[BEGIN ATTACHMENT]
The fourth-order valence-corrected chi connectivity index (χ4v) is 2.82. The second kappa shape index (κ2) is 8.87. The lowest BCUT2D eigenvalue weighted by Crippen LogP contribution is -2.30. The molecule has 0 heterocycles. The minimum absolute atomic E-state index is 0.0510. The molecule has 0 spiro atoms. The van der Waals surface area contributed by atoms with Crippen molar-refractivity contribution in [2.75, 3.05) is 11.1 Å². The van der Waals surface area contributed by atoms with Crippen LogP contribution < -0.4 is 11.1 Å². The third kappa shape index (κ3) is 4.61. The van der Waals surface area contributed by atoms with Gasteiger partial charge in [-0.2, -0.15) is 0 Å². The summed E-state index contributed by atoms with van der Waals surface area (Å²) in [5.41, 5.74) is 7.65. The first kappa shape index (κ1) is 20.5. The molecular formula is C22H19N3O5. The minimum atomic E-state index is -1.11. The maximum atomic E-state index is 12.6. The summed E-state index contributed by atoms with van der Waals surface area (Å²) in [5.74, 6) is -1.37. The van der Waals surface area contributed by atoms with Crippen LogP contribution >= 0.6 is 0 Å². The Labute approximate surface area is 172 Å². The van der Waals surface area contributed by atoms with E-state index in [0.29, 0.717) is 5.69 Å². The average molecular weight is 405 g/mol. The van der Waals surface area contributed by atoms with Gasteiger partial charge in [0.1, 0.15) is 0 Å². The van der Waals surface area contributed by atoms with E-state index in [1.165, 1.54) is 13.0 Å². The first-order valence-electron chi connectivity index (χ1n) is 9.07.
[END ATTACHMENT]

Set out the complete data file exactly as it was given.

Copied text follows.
The fourth-order valence-corrected chi connectivity index (χ4v) is 2.82. The second kappa shape index (κ2) is 8.87. The lowest BCUT2D eigenvalue weighted by Crippen LogP contribution is -2.30. The molecule has 0 heterocycles. The minimum absolute atomic E-state index is 0.0510. The molecule has 0 spiro atoms. The van der Waals surface area contributed by atoms with Crippen molar-refractivity contribution in [2.75, 3.05) is 11.1 Å². The van der Waals surface area contributed by atoms with Crippen LogP contribution < -0.4 is 11.1 Å². The third kappa shape index (κ3) is 4.61. The van der Waals surface area contributed by atoms with Gasteiger partial charge in [-0.2, -0.15) is 0 Å². The summed E-state index contributed by atoms with van der Waals surface area (Å²) in [5.41, 5.74) is 7.65. The first kappa shape index (κ1) is 20.5. The molecular formula is C22H19N3O5. The minimum atomic E-state index is -1.11. The maximum atomic E-state index is 12.6. The summed E-state index contributed by atoms with van der Waals surface area (Å²) in [5.74, 6) is -1.37. The van der Waals surface area contributed by atoms with Crippen LogP contribution >= 0.6 is 0 Å². The Labute approximate surface area is 172 Å². The van der Waals surface area contributed by atoms with E-state index in [0.29, 0.717) is 5.69 Å². The average molecular weight is 405 g/mol. The van der Waals surface area contributed by atoms with Gasteiger partial charge in [0.1, 0.15) is 0 Å². The van der Waals surface area contributed by atoms with E-state index in [1.165, 1.54) is 13.0 Å². The first-order valence-electron chi connectivity index (χ1n) is 9.07.